[JURIST] UN Special Rapporteur on torture Juan Mendez [official profile] on Monday urged [press release] the US to immediately end the solitary confinement imposed in 1972 on a former Black Panther. Albert Woodfox [AI backgrounder] was serving a prison sentence for armed robbery in 1972, when he and another inmate Herman Wallace were charged and convicted [AP report] of fatally stabbing a guard. The men were first moved to isolation in the Louisiana State Penitentiary at Angola, and later to “closed-cell restriction” at state jails. Woodfox typically spends 23 hours a day in solitary confinement, in a cell that is approximately 8 feet by 12 feet. Mendez stated that the “use of solitary confinement in the US penitentiary system goes far beyond what is acceptable under international human rights law,” and he has repeatedly requested an invitation to visit US jails, including state prisons in California, in order to make a personal assessment of prison conditions within the country. Regarding solitary confinement in general, Mendez said, “Persons held in solitary confinement should always be allowed to challenge the reasons and the length of the regime, and should always have access to legal counsel and medical assistance.” Mendez also reiterated his call on the US to adopt concrete measures that will eliminate the use of prolonged or indefinite solitary confinement in any circumstances.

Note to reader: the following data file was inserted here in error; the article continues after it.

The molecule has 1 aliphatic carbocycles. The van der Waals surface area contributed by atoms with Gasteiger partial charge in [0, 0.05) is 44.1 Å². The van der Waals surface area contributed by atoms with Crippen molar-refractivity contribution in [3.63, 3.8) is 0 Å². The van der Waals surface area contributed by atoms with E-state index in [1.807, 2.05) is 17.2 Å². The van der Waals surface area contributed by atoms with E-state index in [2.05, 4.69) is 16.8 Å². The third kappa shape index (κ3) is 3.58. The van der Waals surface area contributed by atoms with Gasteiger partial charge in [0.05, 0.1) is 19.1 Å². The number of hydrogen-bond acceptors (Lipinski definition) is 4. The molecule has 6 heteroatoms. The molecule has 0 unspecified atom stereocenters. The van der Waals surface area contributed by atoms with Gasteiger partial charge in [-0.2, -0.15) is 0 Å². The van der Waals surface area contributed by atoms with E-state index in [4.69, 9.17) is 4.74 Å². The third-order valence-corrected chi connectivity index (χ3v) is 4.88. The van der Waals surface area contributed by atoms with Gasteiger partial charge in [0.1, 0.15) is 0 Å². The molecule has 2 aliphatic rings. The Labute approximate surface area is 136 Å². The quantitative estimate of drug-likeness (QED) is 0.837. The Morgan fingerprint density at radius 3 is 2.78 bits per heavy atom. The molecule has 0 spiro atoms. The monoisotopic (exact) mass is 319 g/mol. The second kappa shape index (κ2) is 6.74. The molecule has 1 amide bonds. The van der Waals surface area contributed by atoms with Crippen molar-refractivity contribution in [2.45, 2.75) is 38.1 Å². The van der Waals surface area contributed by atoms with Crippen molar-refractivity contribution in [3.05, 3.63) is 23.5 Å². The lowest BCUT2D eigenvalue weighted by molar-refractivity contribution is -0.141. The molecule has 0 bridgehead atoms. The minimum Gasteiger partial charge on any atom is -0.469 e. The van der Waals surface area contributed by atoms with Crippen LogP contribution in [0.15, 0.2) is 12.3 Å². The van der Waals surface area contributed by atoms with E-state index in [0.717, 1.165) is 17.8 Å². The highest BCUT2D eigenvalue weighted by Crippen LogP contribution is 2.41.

The legality of solitary confinement has been an ongoing debate in the US. Last month Mendez stated in a report to the UN General Assembly that governments should ban solitary confinement [JURIST report] for juveniles and prisoners with mental disabilities. Mendez told the assembly members that governments should impose solitary confinement only in exceptional circumstances and for short periods of time. In June at least 400 inmates at Pelican Bay State Prison in California initiated a hunger strike [JURIST report] in protest of solitary confinement. Inmates of Pelican Bay’s Security Housing Unit (SHU), a long-term isolation ward where one-third of the prison’s population is held in solitary confinement, are the instigators of the strike, and most of the strikers from other prisons are inmates in solitary confinement. In January 2011 the Washington Supreme Court ruled 7-2 that holding death row inmates in solitary confinement indefinitely is not an impermissible increase [JURIST report] in the severity of punishment.